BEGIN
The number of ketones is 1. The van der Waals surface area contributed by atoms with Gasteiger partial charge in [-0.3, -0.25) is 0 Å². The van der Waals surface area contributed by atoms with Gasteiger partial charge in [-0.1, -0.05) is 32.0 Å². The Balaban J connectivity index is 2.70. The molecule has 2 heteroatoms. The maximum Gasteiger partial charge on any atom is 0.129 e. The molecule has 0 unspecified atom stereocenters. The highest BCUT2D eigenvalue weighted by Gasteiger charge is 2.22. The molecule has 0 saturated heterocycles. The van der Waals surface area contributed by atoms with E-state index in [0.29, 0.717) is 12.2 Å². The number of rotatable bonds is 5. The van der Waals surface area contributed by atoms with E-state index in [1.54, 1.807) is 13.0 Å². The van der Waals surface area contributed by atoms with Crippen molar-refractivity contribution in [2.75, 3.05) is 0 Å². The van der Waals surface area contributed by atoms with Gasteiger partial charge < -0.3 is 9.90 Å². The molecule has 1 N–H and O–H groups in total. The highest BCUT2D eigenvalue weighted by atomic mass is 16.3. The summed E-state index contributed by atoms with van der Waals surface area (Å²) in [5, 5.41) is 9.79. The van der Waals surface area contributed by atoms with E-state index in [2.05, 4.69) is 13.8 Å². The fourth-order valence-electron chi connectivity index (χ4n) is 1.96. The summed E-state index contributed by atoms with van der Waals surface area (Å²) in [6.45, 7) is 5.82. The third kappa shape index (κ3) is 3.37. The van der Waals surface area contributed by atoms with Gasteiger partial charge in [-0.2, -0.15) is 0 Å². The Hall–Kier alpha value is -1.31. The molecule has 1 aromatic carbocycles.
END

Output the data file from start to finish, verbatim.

The number of ketones is 1. The van der Waals surface area contributed by atoms with Gasteiger partial charge in [-0.3, -0.25) is 0 Å². The van der Waals surface area contributed by atoms with Gasteiger partial charge in [-0.1, -0.05) is 32.0 Å². The Balaban J connectivity index is 2.70. The molecule has 2 heteroatoms. The maximum Gasteiger partial charge on any atom is 0.129 e. The molecule has 0 unspecified atom stereocenters. The highest BCUT2D eigenvalue weighted by Gasteiger charge is 2.22. The molecule has 0 saturated heterocycles. The van der Waals surface area contributed by atoms with E-state index in [0.29, 0.717) is 12.2 Å². The number of rotatable bonds is 5. The van der Waals surface area contributed by atoms with E-state index in [1.54, 1.807) is 13.0 Å². The van der Waals surface area contributed by atoms with Crippen molar-refractivity contribution in [2.75, 3.05) is 0 Å². The van der Waals surface area contributed by atoms with Gasteiger partial charge < -0.3 is 9.90 Å². The molecule has 1 N–H and O–H groups in total. The highest BCUT2D eigenvalue weighted by atomic mass is 16.3. The summed E-state index contributed by atoms with van der Waals surface area (Å²) in [5, 5.41) is 9.79. The van der Waals surface area contributed by atoms with E-state index in [2.05, 4.69) is 13.8 Å². The fourth-order valence-electron chi connectivity index (χ4n) is 1.96. The summed E-state index contributed by atoms with van der Waals surface area (Å²) in [6.45, 7) is 5.82. The third kappa shape index (κ3) is 3.37. The van der Waals surface area contributed by atoms with Gasteiger partial charge in [-0.2, -0.15) is 0 Å². The Hall–Kier alpha value is -1.31. The molecule has 1 aromatic carbocycles.